Tuesday, August 26, 2014

Empowering Lithuania’s Youth Around the World

Regular guest blogger, Aiste Zalepuga, attended this year's World Lithuanian Youth Summit that took place in Prienai July 10-13. She shares her story of the event.  

Young Lithuanians from across the globe converged on the Prienai region last month to get back to their roots, and encourage and strengthen ties between Lithuania and members of its youth community, no matter where they live.

The second World Lithuanian Youth Summit (PLJS2014) attracted thousands of young Lithuanians to Harmony Park July 10-13.

I believe the best part about the PLJS summit for everyone was the feeling of unity during all the days of the event,” said Darius Tamauskas, a PLJS board member who currently works in the United Kingdom.“Reuniting with old friends and making new ones is what made this event special.”

Lithuanian youth participated in discussions and lectures, sharing their own experiences and learning from representatives of business, education, politics, culture and innovation.

“Lithuania has a rich talent pool, which does not end at its borders. There are accomplished and driven Lithuanians all around the world, and bringing them together at an event such as this, or other similar events, is essential to Lithuania’s ongoing growth,” said Stasys, a former PLJS Chairman who currently lives in Canada. “Events like these allow Lithuanians all around the world the opportunity to feed off of one another’s passion, and to collectively do good for Lithuania.”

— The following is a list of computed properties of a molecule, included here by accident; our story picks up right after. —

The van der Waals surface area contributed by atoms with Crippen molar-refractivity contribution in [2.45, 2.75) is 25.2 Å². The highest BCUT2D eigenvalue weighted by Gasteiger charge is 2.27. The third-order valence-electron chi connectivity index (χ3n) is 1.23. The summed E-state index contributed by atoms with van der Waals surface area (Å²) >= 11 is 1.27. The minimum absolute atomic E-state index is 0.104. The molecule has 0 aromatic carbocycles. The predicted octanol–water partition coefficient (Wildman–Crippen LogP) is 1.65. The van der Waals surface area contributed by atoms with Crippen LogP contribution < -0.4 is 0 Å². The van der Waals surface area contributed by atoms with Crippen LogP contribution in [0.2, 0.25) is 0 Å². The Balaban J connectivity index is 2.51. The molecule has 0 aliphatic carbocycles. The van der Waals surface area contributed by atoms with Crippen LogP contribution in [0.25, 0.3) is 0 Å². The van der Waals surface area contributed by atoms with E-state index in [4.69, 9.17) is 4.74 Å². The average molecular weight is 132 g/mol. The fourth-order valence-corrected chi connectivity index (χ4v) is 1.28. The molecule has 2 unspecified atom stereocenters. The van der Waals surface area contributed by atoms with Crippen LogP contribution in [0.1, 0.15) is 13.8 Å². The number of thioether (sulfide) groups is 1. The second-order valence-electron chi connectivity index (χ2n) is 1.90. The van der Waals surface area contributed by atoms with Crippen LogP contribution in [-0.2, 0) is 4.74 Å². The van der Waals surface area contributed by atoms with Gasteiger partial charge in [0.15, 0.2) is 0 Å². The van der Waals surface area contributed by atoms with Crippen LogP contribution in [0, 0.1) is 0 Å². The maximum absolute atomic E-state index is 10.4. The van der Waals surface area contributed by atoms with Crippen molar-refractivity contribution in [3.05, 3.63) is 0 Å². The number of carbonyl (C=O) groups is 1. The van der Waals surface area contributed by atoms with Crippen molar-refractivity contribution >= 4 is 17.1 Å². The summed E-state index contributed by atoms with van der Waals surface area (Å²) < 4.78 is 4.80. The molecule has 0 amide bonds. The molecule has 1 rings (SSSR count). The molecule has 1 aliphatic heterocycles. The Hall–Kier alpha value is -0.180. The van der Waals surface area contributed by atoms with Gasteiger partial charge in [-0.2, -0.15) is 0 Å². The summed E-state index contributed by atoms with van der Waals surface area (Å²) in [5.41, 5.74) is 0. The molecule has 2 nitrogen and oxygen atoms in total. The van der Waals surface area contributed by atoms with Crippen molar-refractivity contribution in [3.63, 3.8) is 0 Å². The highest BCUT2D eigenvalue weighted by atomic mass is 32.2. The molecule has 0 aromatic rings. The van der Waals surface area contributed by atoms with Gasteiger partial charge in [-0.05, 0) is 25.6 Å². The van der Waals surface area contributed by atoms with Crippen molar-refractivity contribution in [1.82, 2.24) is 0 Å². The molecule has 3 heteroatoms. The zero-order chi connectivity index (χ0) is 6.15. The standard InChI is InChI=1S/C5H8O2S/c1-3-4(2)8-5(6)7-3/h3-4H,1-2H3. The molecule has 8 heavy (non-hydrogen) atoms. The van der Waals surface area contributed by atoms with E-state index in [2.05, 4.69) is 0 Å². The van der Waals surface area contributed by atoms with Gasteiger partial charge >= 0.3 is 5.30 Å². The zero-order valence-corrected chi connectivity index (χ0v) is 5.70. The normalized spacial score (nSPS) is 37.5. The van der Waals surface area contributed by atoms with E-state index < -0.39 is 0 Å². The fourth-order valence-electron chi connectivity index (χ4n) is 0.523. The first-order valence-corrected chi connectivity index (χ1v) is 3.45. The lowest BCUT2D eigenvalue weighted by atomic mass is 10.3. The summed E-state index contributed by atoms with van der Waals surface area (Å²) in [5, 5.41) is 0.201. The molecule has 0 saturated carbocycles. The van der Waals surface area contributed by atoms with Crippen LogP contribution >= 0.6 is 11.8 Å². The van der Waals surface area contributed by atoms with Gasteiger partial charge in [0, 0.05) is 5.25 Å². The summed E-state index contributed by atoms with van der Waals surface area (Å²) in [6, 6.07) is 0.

The World Lithuanian Youth Association (Pasaulio Lietuviu Jaunimo Sajunga, PLJS) was founded in 1972. Members focused on the organization’s approach to resisting the Soviet occupation and unifying Lithuanians across the world. Since then, PLJS has grown to include more than 40 chapters and maintains relations with governmental institutions and youth organizations.

Rima Gungor, an American Lithuanian from Illinois, filmed moments from the PLJS Summit for a documentary about Lithuania’s non-violent revolution. Gungor said she sees PLJS as a bridge between Lithuania’s past and future.

“The final part of the documentary is about present day Lithuania and how far it has come. PLJS represents that important phenomenon of a global Lithuania. I wanted those moments ideally to show the vitality of Lithuania and its investment into its own future and the energy of the younger generations to keep moving Lithuania forward,” she said.